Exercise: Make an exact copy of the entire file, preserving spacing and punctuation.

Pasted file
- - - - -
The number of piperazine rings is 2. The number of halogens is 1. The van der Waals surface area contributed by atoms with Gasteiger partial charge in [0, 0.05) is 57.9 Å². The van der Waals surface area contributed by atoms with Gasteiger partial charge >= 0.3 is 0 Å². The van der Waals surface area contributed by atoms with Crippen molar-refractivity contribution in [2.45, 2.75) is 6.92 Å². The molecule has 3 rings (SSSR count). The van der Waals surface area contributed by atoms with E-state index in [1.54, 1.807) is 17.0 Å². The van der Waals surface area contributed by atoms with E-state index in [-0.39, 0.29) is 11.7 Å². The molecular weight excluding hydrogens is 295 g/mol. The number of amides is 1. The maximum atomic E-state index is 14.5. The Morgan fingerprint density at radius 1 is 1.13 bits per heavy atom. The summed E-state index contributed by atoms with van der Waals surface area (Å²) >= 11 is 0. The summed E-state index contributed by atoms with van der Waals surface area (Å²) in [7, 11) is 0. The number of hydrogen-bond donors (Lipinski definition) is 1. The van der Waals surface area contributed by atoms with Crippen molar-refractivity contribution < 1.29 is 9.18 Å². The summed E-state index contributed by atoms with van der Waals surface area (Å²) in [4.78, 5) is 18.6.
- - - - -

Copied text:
The number of piperazine rings is 2. The number of halogens is 1. The van der Waals surface area contributed by atoms with Gasteiger partial charge in [0, 0.05) is 57.9 Å². The van der Waals surface area contributed by atoms with Gasteiger partial charge >= 0.3 is 0 Å². The van der Waals surface area contributed by atoms with Crippen molar-refractivity contribution in [2.45, 2.75) is 6.92 Å². The molecule has 3 rings (SSSR count). The van der Waals surface area contributed by atoms with E-state index in [1.54, 1.807) is 17.0 Å². The van der Waals surface area contributed by atoms with E-state index in [-0.39, 0.29) is 11.7 Å². The molecular weight excluding hydrogens is 295 g/mol. The number of amides is 1. The maximum atomic E-state index is 14.5. The Morgan fingerprint density at radius 1 is 1.13 bits per heavy atom. The summed E-state index contributed by atoms with van der Waals surface area (Å²) >= 11 is 0. The summed E-state index contributed by atoms with van der Waals surface area (Å²) in [7, 11) is 0. The number of hydrogen-bond donors (Lipinski definition) is 1. The van der Waals surface area contributed by atoms with Crippen molar-refractivity contribution < 1.29 is 9.18 Å². The summed E-state index contributed by atoms with van der Waals surface area (Å²) in [4.78, 5) is 18.6.